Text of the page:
About Me
I'm a Melbourne boy, hailing from St Kilda with one ex, one current wife and four kids. Love the outdoors and making new discoveries. I cook a lot at home (cheers from wife) and do some preserving, mostly jams, pickles and fruit liqueurs. This is the diary of a cooking journey.

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Monday, December 12, 2005
Chardonnay Blues
More testing for me. A different researcher this time but the same strange tests. Either someone out there has some pretty serious issues or is waking up every day and having a laugh to themselves. One of the tests involved jigsaws ~ not the traditional kind, more free form. When we got to the last one the researcher told me that she had seen only two people solve it. Off I went and after a little time I got it together!

Told the Wife.

"Guess what? I solved the butterfly."

"So did I."

"How long?"

"Straight away."

I've married well.

Had some friends over for dinner. D. is the store manager for a large wine retailer and always brings something interesting to drink. We were having fish pie, the English version, with three kinds of fish, mussels, shrimps and mushrooms, bound together with a sauce made from the court bouillon used to poach the fish along with the mussel liquor, all topped with mashed potato and baked. D. selected a Chassagne Montrachet from France to drink with the meal. For those that don't know, this wine is from the famous Burgundy region where only three grape varieties are permitted under classification ~ pinot noir, chardonnay and alligote.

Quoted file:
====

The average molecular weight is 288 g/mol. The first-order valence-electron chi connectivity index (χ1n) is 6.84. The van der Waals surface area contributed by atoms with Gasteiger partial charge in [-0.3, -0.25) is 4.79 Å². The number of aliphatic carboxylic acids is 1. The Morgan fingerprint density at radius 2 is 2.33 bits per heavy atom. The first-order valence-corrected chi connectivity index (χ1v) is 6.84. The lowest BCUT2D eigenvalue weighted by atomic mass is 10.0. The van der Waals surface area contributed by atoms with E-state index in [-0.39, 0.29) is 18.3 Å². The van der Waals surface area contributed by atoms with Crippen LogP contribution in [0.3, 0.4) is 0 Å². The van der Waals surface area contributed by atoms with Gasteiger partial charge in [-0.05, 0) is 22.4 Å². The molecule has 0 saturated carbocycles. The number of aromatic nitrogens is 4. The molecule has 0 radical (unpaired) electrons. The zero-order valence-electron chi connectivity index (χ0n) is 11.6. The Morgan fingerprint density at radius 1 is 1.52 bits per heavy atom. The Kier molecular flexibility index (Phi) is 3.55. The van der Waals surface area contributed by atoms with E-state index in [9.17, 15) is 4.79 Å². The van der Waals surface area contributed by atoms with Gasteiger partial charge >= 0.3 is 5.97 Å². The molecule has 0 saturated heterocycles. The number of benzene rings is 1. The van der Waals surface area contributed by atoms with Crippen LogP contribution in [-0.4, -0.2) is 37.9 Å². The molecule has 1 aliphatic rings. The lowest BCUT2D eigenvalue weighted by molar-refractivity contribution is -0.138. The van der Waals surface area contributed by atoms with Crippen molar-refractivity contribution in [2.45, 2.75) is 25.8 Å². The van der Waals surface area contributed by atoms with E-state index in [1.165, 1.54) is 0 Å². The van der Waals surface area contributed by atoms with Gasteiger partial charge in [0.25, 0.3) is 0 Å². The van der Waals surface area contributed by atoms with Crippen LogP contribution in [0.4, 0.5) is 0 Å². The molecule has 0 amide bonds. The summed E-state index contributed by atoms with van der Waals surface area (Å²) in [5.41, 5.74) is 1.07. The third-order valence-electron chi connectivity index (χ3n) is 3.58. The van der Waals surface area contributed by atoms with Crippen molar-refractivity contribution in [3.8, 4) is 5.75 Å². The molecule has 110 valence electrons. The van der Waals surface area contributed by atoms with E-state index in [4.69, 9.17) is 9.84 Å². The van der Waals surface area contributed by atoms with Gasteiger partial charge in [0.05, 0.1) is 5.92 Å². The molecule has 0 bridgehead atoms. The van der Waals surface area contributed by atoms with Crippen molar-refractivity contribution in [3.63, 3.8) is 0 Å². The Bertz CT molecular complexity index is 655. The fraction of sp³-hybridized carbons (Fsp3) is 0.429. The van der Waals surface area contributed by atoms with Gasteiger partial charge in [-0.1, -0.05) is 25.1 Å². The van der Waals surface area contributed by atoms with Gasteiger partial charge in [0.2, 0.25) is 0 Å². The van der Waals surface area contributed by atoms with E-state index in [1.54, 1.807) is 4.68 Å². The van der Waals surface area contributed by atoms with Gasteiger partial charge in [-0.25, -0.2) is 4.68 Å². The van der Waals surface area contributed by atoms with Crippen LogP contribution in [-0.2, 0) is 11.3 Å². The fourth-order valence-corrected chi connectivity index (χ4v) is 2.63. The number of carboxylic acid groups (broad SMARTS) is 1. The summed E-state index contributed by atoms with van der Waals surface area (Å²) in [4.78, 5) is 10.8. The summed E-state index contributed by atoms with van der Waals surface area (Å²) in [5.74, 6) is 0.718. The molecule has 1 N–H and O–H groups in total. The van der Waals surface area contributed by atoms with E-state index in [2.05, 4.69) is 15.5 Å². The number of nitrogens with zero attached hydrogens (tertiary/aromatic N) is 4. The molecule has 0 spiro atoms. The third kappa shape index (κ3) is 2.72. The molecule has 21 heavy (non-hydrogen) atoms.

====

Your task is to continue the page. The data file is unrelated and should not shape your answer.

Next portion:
This wine was a chardonnay from the 2000 vintage. It was still undeveloped but had great length with mineral undertones and as all good wines do, it started me thinking ~ about Australian chardonnays.

In Australia, for the most part, we have no trouble getting grapes ripe. Our alcohol percentages are always higher than in France, an indicator of grape ripeness as grape sugar converts to alcohol. In winemaking there is a balancing act between ripeness and retaining enough acid to allow the wine not only to live longer but to give it a backbone. Picked too early, the resulting wine will be acidic, too late and the wine is sweet and lacking charm.

In making chardonnay, most, but not all Australian winemakers have made a deal with the devil. In order to hurry up the evolution of the wine and increase their sales, they indulge in malolactic fermentation. This legal skullduggery softens the acid in the wine, making it approachable at an earlier age but at a cost to the wine; its soul has been sold. Most aussie chardonnays reach their peak between one and five years after vintage; it is rare to see a good one after ten years, they mostly just fall apart. Excessive malolactic fermentation also confers a sameness to our chardonnays, all butterscotch and nutty characters, which leads to the subtler characters of the wine being lost.

In France it's illegal to add acid to a wine, but not sugar; Australia has the exact reverse. While we are struggling to retain good acid levels in grapes before they are ripe, why do we then set out to soften the very thing that will keep the wine fresh and youthful; why then do we constantly need to add the acid back in?

The Chassagne Montrachet we were drinking was five years old and still had tremendous development in front of it, possibly another twenty years. In this modern world it can be hard to be patient, but I know which wine I would rather be drinking. Don't get me wrong, I drink more aussie wines than any other, but a good wine is a good wine and I think the French, in this case, have got it right.
  posted at 8:47 am


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